As the dust settles on the 2018 state legislative session, the Montgomery County school system is on course to get a salary review for the Board of Education, more flexibility for the academic calendar and funding for meals provided to economically disadvantaged students.
Patricia Swanson, legislative aide for the school board, on Thursday said the Maryland General Assembly considered 3,127 bills this year before adjourning Monday.
“I think it was a fairly successful session,” she told board members during a regularly scheduled meeting.
Swanson gave them a briefing on legislative developments related to education, starting with the passage of a bill that will authorize a salary commission for the Montgomery County school board. The measure sponsored by Del. Eric Luedtke directs a commission to prepare by Sept. 1, 2019, its first recommendation on appropriate compensation for the board members, most of whom are currently paid $25,000 annually. The salary panel would revisit the board salaries every four years thereafter. Any recommended adjustments would have to be approved by the state legislature.
Gov. Larry Hogan also has signed an emergency bill that will enable school districts to extend the academic year five days past June 15 without seeking permission from the state. Education officials in Montgomery County and elsewhere in the state have implored Hogan to grant some relief from his mandate to start the school year after Labor Day and finish classes by June 15. The legislation sponsored by Sen. Nancy King gives them some breathing room at the end of the school year, according to Swanson.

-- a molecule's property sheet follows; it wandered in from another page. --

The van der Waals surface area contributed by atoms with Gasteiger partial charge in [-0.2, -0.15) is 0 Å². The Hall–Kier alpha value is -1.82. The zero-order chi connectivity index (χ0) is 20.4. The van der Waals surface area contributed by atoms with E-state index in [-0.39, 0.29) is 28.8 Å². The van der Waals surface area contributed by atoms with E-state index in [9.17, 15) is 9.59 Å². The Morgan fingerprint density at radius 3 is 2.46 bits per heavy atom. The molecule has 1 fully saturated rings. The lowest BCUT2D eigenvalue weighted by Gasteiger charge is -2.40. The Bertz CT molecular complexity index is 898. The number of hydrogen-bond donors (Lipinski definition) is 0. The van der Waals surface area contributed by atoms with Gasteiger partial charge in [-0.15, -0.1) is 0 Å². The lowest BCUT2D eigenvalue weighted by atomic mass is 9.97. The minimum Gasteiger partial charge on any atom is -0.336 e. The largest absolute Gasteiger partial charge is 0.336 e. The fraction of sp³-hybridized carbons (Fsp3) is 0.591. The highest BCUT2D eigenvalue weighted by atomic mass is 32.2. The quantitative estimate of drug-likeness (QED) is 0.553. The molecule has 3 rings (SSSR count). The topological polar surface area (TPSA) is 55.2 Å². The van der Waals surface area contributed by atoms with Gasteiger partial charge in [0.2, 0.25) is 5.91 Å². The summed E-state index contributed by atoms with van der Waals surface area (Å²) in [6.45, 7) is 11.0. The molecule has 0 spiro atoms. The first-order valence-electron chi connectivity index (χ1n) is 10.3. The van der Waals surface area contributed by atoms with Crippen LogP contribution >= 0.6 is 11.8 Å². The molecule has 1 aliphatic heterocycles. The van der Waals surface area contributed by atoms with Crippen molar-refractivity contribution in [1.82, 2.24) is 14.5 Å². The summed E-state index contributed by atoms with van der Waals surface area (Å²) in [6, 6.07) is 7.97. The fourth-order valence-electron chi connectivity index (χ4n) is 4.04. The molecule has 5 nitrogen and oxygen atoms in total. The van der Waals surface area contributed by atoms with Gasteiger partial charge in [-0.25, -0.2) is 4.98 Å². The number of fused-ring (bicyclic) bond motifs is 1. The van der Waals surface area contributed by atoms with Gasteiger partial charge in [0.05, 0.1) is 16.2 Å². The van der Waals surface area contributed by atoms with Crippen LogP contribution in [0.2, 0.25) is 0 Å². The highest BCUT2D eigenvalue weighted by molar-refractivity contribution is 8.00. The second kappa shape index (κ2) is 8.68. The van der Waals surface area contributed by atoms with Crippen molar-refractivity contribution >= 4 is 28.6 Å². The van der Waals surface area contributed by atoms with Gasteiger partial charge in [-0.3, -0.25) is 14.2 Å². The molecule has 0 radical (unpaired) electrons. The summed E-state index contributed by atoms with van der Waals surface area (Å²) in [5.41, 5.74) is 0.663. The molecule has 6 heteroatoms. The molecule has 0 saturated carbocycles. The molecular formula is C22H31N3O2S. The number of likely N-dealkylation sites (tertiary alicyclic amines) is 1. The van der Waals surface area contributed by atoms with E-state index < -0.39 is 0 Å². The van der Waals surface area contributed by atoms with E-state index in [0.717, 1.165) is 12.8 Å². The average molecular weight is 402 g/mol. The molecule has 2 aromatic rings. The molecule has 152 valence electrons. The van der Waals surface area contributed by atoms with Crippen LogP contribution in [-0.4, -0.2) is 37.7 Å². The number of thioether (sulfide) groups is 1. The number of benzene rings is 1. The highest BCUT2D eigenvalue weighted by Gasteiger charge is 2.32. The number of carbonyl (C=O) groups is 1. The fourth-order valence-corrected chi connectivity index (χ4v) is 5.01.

With the passage of another measure, the state will begin providing funding to cover the student cost of reduced-price meals.
“So the idea is that if you qualify for free or reduced, you get a meal for free,” Swanson said.
Swanson said state lawmakers also approved a multifaceted student safety bill that would require school resource officers at every high school, mandate security evaluations and dedicate funds for safety initiatives at schools. All Montgomery County public high schools are assigned a resource officer, she said.
Maryland lawmakers also approved a measure that will trigger a referendum on creating an education lockbox for gambling proceeds in the state.
Other education-related bills that passed would:
- Require local school boards to offer age-appropriate lessons about affirmative consent;
- Ask each public high school to offer at least one high-quality computer science course, beginning in the 2021-2022 school year; and
- Direct school systems to develop policies on preventing child sexual abuse and to train employees on abuse reporting and identification.
Bethany Rodgers can be reached at firstname.lastname@example.org.